JR East May Implement Planned Suspension of Trains this Weekend in Tokyo Due to Super Typhoon Hagibis

JR East may implement planned suspension of trains in the Tokyo metropolitan region on October 12th and/or 13th if the current typhoon forecast holds. Typhoon 19 (Super Typhoon Hagibis) is forecast to slam into Tokyo and Yokohama, bringing extremely heavy wind and rain this weekend. We will update this information as it becomes available.

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To see a list of scheduled train suspensions for October 13th, please see: Which train lines will be closed Oct 13th, following impact from Typhoon 19.

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October 11th update: Please see a current list of train closings and suspensions in Tokyo metro due to Typhoon 19 here.

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The Mainichi newspaper reports that JR East may suspend trains as a precautionary measure based on its experience handling resumption of operations following Typhoon 15, when suspensions and delays affected about 2.27 million commuters in the Tokyo metro region, including 14,000 stranded at Narita Airport. Typhoon 15  (Typhoon Faxai) made landfall near the city of Chiba on September 9th, killed at least  three people and injured 50. It was one of the strongest storms ever recorded in the Kanto region.

Typhoon 19

Typhoon 19 also called Super Typhoon Hagibis is classified as “violent” (the JMA’s highest classification), with gusts as strong as 270 kilometers (168-miles) per hour. It is forecast to weaken before it nears Japan but will still be “very strong”.

It is also possible that the storm may continue eastward and miss Japan entirely.

  • Super Typhoon Hagibis strengthened from a tropical storm to a Category 5 super typhoon in just a day (between Sunday, September 29th and and Monday, September 30th) and is among the most explosive rapid intensifications of any tropical cyclone on record anywhere on Earth.
  • According to the JMA, as of 3PM on Tuesday, October 8th, Typhoon 19 had a central pressure of 915hPa. For comparison, Typhoon 15, had a measured central pressure of 955hPa.
  • Based on current forecasts, the typhoon will hit the Kanto and Tokai regions between the afternoon of Saturday, October 12th and Sunday, October 13th without significantly decreasing in power. Current models are forecasting the storm to reach a central pressure of as high as 980hPa (on October 13th).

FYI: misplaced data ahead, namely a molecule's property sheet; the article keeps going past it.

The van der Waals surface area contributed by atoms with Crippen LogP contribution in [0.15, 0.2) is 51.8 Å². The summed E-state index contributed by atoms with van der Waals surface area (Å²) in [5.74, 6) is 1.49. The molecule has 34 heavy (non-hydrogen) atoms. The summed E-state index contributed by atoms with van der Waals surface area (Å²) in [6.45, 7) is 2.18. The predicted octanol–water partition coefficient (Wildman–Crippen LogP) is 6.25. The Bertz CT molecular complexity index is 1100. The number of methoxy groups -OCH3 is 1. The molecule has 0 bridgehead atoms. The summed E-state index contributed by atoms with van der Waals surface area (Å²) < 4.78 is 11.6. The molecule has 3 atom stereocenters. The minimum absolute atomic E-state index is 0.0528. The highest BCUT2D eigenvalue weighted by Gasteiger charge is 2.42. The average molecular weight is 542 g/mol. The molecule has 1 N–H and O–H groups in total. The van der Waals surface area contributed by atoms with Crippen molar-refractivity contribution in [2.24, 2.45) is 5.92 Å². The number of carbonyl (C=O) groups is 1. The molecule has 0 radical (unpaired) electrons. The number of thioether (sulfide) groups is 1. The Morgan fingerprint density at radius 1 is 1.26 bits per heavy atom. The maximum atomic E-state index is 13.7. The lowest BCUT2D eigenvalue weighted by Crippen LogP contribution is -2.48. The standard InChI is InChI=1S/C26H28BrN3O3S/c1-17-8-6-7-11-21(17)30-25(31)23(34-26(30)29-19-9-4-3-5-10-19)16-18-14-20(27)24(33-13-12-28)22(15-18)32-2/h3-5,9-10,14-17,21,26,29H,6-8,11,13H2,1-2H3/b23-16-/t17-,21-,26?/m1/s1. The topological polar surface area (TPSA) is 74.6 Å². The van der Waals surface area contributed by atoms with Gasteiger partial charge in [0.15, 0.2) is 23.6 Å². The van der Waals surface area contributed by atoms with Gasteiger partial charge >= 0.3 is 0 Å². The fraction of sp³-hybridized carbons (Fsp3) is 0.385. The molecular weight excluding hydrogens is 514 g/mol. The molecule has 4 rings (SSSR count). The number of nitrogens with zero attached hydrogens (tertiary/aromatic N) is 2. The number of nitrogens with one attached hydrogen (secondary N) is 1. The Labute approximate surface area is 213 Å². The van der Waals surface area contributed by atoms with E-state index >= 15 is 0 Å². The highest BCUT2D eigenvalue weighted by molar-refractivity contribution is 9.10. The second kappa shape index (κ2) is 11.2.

• The Tohoku region is forecast to see heavy rain and wind on the afternoon of the 13th.
  • Expect increasing wind and rain starting on Friday, October 11th in the Kanto, Tokai, and Kinki regions.

What to expect

If Typhoon 19 continues on its forecast trajectory and level of intensity, the JMA warns that people in the Kanto, Tokai, Hokuriku, and Kinki regions should be prepared between October 12th and 13th for:

How to prepare for a typhoon

Typhoons are extremely powerful. Studies show that the energy unleashed by an average typhoon can reach a force 100 times greater than that generated by the atomic bomb dropped on Hiroshima. However, the force of typhoons usually diminishes through friction with sea or land surfaces, and is also influenced by temperatures and wind force in the surrounding atmosphere.

Typhoons are dangerous not only because of high wind speeds. Many deaths in typhoons are caused by flooding and landslides.

Please see this guide to learn more about typhoons, how to prepare for them, and how to get official information as a storm approaches: Preparing for the typhoon season in Japan

Sources: Mainichi newspaper, October 8, 2019; Japan Meteorological Agency website; JapanToday, weather.com

Lead Image: Via JMA, the image on the left shows the forecast path of Typhoon 19, the image on the right shows the actual path of Typhoon 15